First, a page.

To most of us, 93-to-1 odds would make for a clear-cut bet. To physicists? Not so much.
On Dec. 15, the New York Times reported that Santa may have brought physics a new subatomic particle, a hitherto unknown entity materializing in the giant collider at CERN, near Geneva. It wasn’t a sure thing, but according to the Times, the odds are in the scientists’ favor, with only a 1-in-93 chance that the data pointing to the particle represent a statistical fluke.
If real, this is the kind of discovery that would alter the course of a scientific field, catapult careers and revolutionize the world’s understanding of the universe. Focusing on the slim chance of a statistical fluke seems almost as irrationally pessimistic as Dick Cheney’s assertion that if there’s even a 1 percent chance that Pakistani scientists were helping Al Qaeda develop nuclear weapons, the response should be the same as if it were a certainty.
It turns out, though, that the physicists’ caution is quite rational. And that there’s a lesson in it for others who would jump to supposedly obvious conclusions about statistics.
Physicists say that it’s not quite correct to state that those 1-in-93 odds refer to the chance of a statistical fluke. The correct interpretation, says UCLA physicist Robert Cousins, is that the odds are just 1-in-93 that scientists would see strong evidence of a particle’s presence even if it actually wasn’t there. To understand why that’s too high a risk, he refers to a problem of statistics called the prosecutor’s fallacy.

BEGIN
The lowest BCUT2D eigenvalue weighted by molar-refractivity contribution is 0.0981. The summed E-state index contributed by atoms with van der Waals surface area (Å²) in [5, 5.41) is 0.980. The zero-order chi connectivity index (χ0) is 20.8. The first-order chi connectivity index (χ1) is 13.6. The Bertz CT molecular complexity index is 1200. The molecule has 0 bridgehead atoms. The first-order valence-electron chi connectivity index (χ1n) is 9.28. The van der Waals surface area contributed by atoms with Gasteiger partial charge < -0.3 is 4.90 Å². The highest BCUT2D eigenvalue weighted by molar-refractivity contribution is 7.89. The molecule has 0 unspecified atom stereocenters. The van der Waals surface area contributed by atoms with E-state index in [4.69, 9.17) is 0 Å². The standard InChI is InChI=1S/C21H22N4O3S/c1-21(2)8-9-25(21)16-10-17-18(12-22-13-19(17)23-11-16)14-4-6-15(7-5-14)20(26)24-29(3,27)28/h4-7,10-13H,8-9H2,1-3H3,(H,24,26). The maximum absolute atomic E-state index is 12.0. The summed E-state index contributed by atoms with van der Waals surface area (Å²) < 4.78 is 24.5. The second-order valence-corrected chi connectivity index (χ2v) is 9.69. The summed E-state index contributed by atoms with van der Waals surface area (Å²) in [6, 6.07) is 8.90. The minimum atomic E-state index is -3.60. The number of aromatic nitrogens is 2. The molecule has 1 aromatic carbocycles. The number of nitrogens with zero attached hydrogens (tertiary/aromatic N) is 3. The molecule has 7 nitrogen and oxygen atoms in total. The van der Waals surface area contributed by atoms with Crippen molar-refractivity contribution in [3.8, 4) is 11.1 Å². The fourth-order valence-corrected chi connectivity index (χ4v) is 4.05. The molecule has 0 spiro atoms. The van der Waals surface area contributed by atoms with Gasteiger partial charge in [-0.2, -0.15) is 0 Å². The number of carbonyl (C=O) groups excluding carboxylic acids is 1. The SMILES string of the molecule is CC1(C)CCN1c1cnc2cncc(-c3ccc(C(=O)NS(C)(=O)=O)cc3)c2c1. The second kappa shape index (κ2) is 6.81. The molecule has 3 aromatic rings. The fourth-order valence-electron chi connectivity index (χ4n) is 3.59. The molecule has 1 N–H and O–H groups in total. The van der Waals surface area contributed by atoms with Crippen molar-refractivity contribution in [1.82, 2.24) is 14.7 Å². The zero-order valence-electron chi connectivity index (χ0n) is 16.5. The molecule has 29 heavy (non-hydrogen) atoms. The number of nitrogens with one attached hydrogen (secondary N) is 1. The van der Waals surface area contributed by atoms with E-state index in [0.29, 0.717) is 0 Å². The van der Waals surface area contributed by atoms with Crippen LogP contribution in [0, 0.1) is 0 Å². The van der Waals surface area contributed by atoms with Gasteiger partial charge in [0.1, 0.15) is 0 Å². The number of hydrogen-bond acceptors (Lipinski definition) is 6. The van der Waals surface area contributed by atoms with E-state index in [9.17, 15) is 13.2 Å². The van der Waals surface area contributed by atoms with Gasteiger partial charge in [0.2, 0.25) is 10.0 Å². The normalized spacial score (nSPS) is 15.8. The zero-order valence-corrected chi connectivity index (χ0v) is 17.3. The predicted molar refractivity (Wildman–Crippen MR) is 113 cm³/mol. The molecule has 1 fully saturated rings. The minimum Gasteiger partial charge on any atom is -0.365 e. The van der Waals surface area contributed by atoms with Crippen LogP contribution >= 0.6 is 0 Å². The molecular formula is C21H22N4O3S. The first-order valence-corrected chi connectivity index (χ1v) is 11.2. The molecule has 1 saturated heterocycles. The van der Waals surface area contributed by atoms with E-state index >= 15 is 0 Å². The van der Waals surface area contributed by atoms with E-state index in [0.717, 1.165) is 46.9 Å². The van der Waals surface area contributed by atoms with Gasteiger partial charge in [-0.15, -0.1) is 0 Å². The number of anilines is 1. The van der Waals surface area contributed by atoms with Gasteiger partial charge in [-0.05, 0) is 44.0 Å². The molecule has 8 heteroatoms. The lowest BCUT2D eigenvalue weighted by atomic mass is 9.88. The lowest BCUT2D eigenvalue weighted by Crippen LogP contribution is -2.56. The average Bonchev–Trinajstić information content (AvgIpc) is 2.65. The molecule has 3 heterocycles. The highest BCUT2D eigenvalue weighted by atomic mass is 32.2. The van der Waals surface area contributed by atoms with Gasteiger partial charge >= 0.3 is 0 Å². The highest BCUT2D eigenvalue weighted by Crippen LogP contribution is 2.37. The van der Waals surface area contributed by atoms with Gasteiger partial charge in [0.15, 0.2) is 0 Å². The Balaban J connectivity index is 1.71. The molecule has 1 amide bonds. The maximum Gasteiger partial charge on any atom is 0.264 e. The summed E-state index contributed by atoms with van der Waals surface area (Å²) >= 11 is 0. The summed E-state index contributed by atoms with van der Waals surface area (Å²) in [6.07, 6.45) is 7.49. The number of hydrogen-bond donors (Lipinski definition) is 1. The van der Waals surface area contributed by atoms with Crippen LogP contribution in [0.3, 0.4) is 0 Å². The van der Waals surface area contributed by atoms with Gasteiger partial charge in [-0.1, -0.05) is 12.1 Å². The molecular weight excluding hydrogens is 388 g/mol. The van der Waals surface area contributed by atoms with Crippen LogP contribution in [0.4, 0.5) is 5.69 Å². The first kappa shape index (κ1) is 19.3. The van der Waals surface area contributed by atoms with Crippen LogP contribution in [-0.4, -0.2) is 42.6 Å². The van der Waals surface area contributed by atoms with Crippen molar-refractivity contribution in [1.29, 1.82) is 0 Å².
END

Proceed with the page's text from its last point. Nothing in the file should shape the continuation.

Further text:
Take this example, from a website called Statistics for the Terrified. It starts with a purse-snatching incident and an eyewitness describing the thief as a tall man between 20 and 30 years old with red hair and a limp. The police scour the city, which happens to be London, and seize the first tall, male redhead they find limping down the street.
The prosecutor argues that the odds of fitting such a peculiar description are tiny – roughly one in half a million. So he reasons that there’s only a 1-in-500,000 chance that the man they apprehended is innocent.
That would convince many a jury, but it’s wrong. There’s a 1-in-500,000 chance that someone picked at random would fit that description, but that’s not the same as the odds of innocence. In a city of 10 million people, 1-in-500,000 translates to 20 people. If cops picked one of them at random, there’s only a 1-in-20 chance he’s their purse snatcher.
There’s a similar doctor’s fallacy. Many doctors assume that if a test for a disease is 99-percent accurate, there must be a 99-percent chance that a patient testing positive has the disease. Nope. Imagine it’s a disease that affects 1 person in 1,000. Assuming the test has a 1-percent false-positive rate, then there will be many more people testing positive than there are actual cases. Only 9 percent of those testing positive will have the disease.